Report on Santa Maria (Guatemala) — 7 September-13 September 2005

Smithsonian / US Geological Survey Weekly Volcanic Activity Report, 7 September-13 September 2005
Managing Editor: Gari Mayberry

Please cite this report as:

Global Volcanism Program, 2005. Report on Santa Maria (Guatemala). In: Mayberry, G (ed.), Weekly Volcanic Activity Report, 7 September-13 September 2005. Smithsonian Institution and US Geological Survey.

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Santa Maria

Guatemala

14.756°N, 91.552°W; summit elev. 3772 m

All times are local (unless otherwise noted)


During 7-11 September, small-to-moderate explosions occurred at Santa María's Santiaguito lava-dome complex. Plumes were produced that rose to a maximum height of ~1.5 km above the volcano (or 17,300 ft a.s.l.) on 8 September. On 7 September, a moderate lahar traveled down the volcano's flank. About a dozen pyroclastic flows, and avalanches of volcanic material occurred from the SW edge of the lava dome, and from the front of lava deposits on the SW flank of Caliente Dome.

Geologic Background. Symmetrical, forest-covered Santa María volcano is one of the most prominent of a chain of large stratovolcanoes that rises dramatically above the Pacific coastal plain of Guatemala. The 3772-m-high stratovolcano has a sharp-topped, conical profile that is cut on the SW flank by a large, 1.5-km-wide crater. The oval-shaped crater extends from just below the summit to the lower flank and was formed during a catastrophic eruption in 1902. The renowned plinian eruption of 1902 that devastated much of SW Guatemala followed a long repose period after construction of the large basaltic-andesite stratovolcano. The massive dacitic Santiaguito lava-dome complex has been growing at the base of the 1902 crater since 1922. Compound dome growth at Santiaguito has occurred episodically from four westward-younging vents, the most recent of which is Caliente. Dome growth has been accompanied by almost continuous minor explosions, with periodic lava extrusion, larger explosions, pyroclastic flows, and lahars.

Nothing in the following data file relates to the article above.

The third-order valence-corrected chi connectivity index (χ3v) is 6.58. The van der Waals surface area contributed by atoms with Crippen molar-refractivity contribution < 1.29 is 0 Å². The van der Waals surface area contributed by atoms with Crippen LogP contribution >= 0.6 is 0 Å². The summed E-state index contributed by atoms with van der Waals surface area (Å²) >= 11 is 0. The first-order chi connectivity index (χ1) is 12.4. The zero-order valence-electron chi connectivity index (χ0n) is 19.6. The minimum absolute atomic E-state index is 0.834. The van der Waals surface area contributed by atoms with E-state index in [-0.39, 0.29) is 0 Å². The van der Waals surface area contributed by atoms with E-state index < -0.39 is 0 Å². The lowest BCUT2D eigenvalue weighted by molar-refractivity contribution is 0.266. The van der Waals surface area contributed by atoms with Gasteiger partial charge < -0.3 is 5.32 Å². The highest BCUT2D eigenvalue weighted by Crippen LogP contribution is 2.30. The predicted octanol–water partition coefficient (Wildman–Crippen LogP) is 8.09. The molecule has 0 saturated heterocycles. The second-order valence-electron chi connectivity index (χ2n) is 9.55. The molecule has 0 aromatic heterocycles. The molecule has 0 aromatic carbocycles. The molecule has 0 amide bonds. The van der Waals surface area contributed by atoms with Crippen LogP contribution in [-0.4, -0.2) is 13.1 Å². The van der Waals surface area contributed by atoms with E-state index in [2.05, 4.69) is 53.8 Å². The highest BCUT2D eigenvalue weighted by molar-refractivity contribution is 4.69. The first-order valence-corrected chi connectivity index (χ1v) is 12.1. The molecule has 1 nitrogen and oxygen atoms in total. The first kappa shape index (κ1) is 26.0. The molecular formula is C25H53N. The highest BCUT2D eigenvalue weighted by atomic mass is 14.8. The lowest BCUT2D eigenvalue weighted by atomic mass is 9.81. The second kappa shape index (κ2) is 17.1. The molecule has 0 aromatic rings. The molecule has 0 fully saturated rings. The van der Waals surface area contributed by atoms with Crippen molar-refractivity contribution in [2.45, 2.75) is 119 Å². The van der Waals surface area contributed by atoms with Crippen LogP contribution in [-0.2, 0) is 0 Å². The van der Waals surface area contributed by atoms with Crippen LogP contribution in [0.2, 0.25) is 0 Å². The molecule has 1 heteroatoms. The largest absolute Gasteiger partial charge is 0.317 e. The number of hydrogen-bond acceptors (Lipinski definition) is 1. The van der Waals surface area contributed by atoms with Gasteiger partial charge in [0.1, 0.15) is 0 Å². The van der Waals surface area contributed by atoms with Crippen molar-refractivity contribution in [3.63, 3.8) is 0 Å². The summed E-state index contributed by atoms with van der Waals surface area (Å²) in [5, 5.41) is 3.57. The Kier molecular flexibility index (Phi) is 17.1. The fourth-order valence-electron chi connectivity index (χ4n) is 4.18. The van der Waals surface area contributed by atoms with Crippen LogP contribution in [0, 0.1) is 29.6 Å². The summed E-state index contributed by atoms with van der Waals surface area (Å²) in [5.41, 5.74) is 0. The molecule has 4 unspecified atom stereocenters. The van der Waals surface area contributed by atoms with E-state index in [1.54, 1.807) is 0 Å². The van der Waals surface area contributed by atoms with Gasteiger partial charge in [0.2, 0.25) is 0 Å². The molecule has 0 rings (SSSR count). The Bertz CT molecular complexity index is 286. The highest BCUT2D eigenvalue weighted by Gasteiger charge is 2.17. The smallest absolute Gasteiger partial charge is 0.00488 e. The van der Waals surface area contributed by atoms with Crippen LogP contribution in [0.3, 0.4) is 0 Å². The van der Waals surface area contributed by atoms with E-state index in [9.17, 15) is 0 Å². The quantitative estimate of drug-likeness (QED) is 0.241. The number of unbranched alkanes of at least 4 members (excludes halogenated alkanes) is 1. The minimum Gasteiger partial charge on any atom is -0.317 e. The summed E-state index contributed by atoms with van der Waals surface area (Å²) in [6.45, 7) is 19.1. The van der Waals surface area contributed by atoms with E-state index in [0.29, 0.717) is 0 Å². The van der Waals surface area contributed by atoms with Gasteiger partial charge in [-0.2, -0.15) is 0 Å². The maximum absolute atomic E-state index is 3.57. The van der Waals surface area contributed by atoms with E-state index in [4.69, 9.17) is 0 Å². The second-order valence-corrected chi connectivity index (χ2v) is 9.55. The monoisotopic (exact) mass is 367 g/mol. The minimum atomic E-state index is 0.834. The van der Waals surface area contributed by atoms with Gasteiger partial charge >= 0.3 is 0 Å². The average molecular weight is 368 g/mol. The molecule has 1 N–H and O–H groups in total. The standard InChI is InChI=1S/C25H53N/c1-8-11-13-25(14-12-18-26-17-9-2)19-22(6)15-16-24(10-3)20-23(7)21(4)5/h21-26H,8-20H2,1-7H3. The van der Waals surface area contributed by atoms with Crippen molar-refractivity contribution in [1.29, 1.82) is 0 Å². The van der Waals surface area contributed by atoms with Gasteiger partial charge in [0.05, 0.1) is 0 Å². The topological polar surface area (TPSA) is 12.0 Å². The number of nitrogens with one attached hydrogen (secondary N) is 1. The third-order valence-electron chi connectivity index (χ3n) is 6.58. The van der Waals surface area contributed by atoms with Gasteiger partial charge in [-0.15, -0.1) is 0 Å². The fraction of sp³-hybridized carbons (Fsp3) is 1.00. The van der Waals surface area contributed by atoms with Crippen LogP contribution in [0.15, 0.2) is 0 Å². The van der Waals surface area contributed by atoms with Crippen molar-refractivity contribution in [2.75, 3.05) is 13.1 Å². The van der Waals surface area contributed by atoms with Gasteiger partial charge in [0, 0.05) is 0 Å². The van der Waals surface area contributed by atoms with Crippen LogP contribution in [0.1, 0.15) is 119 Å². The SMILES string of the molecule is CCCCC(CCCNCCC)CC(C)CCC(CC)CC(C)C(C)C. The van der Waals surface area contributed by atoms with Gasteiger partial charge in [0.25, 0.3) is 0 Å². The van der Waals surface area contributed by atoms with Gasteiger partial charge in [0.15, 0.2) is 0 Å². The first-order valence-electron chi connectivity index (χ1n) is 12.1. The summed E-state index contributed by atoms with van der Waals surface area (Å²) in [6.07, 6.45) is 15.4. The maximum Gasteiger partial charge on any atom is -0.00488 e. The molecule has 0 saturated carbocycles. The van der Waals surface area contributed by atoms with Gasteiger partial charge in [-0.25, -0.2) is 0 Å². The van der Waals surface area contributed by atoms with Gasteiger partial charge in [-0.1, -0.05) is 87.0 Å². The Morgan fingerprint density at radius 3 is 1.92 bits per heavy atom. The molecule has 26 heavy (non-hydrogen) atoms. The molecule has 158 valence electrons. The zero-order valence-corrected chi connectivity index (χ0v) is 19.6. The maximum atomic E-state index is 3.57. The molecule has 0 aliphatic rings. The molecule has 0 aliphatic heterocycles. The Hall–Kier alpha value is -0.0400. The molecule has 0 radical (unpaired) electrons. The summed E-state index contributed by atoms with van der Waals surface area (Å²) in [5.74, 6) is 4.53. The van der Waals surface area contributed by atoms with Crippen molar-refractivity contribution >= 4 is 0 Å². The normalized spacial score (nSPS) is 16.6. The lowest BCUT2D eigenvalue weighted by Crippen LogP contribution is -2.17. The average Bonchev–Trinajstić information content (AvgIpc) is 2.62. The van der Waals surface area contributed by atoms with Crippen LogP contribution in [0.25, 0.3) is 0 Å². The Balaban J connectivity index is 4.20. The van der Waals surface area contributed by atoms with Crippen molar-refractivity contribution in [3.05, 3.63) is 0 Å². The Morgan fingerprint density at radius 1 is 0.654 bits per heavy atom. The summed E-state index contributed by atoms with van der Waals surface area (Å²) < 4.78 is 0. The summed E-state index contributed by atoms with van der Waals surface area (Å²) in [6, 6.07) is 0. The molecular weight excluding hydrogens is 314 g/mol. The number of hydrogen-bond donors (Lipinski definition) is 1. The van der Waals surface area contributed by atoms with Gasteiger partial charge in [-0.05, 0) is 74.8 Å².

Source: Instituto Nacional de Sismologia, Vulcanologia, Meteorologia, e Hidrologia (INSIVUMEH)